Google Subsea Cable Bypass Malaysia, Again! | LGMS News

News September 1, 2021

Google and Facebook announced plans for a 12,000-kilometre undersea cable named Apricot, which is set to connect Singapore, Japan, Guam, the Philippines, Taiwan, and Indonesia. We consider why Malaysia isn’t included in the Apricot Cable plan, and what we could miss out on.

Let’s listen to the insight from LGMS CEO, Mr.Fong Choong Fook in the BFM interview session. 

Q1: Could you give us an overview of the Apricot subsea cable and its role in providing connectivity

Apricot, a new subsea cable that will boost connectivity in the Asia Pacific region. It is a 12,000km long submarine cable that will connect Japan, Taiwan, Guam, the Philippines, Indonesia, and Singapore. Expected to launch in 2024, the cable will provide an initial design capacity of more than 190 Tbps to meet rising data demands in the region, as well as to support existing cable systems including Echo and Bifrost. In another word, New cables will help to meet the growing demand for bandwidth in the region.

In fact, instead of just looking at cables, we should also know that the construction of cable systems, will also facilitate the build of world-class data centers and exchanges in the country.

Q2: This isn’t the first time we’ve been excluded from an opportunity like this. Why do you think this is the case for Malaysia again?

Facebook’s Echo and Bitfrost cables will connect Singapore, Indonesia, and North America. The Political Climate in Malaysia, which covers the stability of our government, our national policies, and our government’s attitude towards foreign trades and investment

Q3: Could you walk us through briefly why the Malaysian government lifted the cabotage exemption last year? 

With the cabotage, subsea cable repair works took up to 27 days which is significantly longer than other countries in the region.

MASA Malaysia Shipowners’ Association has the right to block the use of foreign vessels if a local shipping company has an available vessel to take on the job.

As a comparison, undersea cable repairs are said to take

  • 20 days in the Philippines,
  • 19 days in Singapore and
  • 12 days in Vietnam.

Cabotage exemption for cable repairs was introduced by the previous Pakatan Harapan administration in 2019 with the intention to speed up undersea cable repairs by half. This would allow foreign vessels to carry out the job without the need to apply for a domestic shipping license (DSL) which requires consultation with (MASA).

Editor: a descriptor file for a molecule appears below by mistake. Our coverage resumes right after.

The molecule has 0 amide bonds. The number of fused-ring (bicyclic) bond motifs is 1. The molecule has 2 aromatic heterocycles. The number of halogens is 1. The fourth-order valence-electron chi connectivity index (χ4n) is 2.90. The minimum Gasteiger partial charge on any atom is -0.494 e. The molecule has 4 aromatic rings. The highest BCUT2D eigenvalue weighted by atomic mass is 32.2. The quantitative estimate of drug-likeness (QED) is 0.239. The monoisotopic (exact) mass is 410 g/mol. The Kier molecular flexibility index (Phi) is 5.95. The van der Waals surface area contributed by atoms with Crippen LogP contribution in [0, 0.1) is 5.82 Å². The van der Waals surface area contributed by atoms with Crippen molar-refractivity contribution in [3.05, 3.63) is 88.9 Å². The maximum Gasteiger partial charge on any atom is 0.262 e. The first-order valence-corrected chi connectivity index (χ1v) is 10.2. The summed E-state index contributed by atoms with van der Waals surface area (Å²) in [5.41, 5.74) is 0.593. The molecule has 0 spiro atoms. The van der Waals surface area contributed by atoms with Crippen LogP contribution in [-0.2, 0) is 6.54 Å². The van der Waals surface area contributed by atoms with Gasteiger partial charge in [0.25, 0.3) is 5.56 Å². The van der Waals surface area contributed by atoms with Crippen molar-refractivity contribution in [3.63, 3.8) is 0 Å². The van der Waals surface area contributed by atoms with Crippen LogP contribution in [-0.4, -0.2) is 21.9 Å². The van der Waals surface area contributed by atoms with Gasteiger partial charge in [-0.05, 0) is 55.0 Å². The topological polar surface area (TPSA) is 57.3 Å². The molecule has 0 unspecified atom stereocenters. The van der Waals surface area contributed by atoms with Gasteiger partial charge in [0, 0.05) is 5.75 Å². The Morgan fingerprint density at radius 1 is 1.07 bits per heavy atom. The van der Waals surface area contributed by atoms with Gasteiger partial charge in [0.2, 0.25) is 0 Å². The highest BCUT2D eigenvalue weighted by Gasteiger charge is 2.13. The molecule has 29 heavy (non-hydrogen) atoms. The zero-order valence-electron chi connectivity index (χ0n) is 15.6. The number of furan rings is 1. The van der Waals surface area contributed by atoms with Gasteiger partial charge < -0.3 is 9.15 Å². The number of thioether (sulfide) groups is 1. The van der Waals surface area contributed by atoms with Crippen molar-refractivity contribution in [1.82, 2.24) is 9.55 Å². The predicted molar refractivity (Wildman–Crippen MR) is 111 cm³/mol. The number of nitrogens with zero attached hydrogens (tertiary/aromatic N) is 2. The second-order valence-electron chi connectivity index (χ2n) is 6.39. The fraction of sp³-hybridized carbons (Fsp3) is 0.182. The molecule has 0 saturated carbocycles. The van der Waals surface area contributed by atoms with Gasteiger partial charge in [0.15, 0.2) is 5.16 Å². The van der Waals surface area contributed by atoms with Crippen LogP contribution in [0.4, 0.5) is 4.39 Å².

The formal Transport Minister had revoked the cabotage exemption for foreign ships to conduct undersea cable repairs. I am not the best person to answer Why the Malaysian government revokes the exemptions, what I can share though, from my personal view, the move is actually doing more than good to our country. We are moving backward.

Q4: Has the Malaysian government indicated an openness in recent times to review its cabotage exemption policy?

Many countries define ‘cabotage’ as the transport of cargo or passengers between two domestic coastal points”

In my view, It is absolutely fine that a country is having its cabotage laws, only that it should be considered, or even exempted for maintenance and repairs of subsea cables. By retracting the cabotage exemption, I think we are not moving forward, and certainly, we need to review our position on ‘cabotage’ and what Malaysia can do to exhibit our openness in welcoming technology advancement in our country.

Q5: Will this greatly affect how attractive we are to global investors, in comparison to other countries in the region?


Q6: How much would Malaysia miss out on, with this new Apricot cable bypassing us?

It is not just the Opportunity to tap on high-speed submarine cable systems that we have missed out on, but this will also create a domino effect on our country’s digital economy development.

We need stable internet infrastructure that’s robust and reliable. Without high speed & high resiliencies of Internet connectivity, we will fail to attract international businesses and investments to build digital hubs within Malaysia. 

When these foreign investments are not coming into Malaysia, they are going somewhere else.

Q7: Earlier this year, MyDigital announced that expanding global connectivity is one of its key trusts. How does missing these opportunities get in the way of MyDigital’s goal?

I think we did not just miss out on the submarine cable, we have missed out on a chain of opportunities associated with the cables. As I mentioned earlier, when we don’t have high-speed connections and exchanges, it will be much harder for us to attract global tech giants to establish their hubs in our country.

We lose out on potential foreign investments, jobs opportunity, technologies and skills transfer into Malaysia, etc.

Q8: Is there a possibility of Malaysia negotiating to be included in this plan at a later point?

I am not sure, but what I know for sure is, negotiations are to achieve mutual benefits, we have to review our policies and do a reality check, if we want to fulfill our digitalization dream, we have to ask ourselves: are we attractive enough to attract the global tech giants to come to work with us.

About LGMS
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